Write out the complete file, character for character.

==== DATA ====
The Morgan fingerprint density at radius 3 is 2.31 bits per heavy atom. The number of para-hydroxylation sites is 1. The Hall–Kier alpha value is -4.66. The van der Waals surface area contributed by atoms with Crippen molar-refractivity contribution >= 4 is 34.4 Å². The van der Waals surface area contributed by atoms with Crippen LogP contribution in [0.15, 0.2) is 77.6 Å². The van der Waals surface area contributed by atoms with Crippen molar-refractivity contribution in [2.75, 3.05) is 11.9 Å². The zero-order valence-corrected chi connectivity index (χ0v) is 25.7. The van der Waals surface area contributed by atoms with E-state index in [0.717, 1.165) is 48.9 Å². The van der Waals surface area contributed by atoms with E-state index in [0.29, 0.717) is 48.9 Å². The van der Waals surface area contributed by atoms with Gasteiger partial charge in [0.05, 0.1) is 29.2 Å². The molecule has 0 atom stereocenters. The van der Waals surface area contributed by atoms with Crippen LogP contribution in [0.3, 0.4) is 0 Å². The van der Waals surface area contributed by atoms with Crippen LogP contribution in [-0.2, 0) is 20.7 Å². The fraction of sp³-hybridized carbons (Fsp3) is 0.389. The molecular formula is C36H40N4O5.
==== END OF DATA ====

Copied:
The Morgan fingerprint density at radius 3 is 2.31 bits per heavy atom. The number of para-hydroxylation sites is 1. The Hall–Kier alpha value is -4.66. The van der Waals surface area contributed by atoms with Crippen molar-refractivity contribution >= 4 is 34.4 Å². The van der Waals surface area contributed by atoms with Crippen LogP contribution in [0.15, 0.2) is 77.6 Å². The van der Waals surface area contributed by atoms with Crippen molar-refractivity contribution in [2.75, 3.05) is 11.9 Å². The zero-order valence-corrected chi connectivity index (χ0v) is 25.7. The van der Waals surface area contributed by atoms with E-state index in [0.717, 1.165) is 48.9 Å². The van der Waals surface area contributed by atoms with E-state index in [0.29, 0.717) is 48.9 Å². The van der Waals surface area contributed by atoms with Gasteiger partial charge in [0.05, 0.1) is 29.2 Å². The molecule has 0 atom stereocenters. The van der Waals surface area contributed by atoms with Crippen LogP contribution in [0.3, 0.4) is 0 Å². The van der Waals surface area contributed by atoms with Crippen LogP contribution in [-0.2, 0) is 20.7 Å². The fraction of sp³-hybridized carbons (Fsp3) is 0.389. The molecular formula is C36H40N4O5.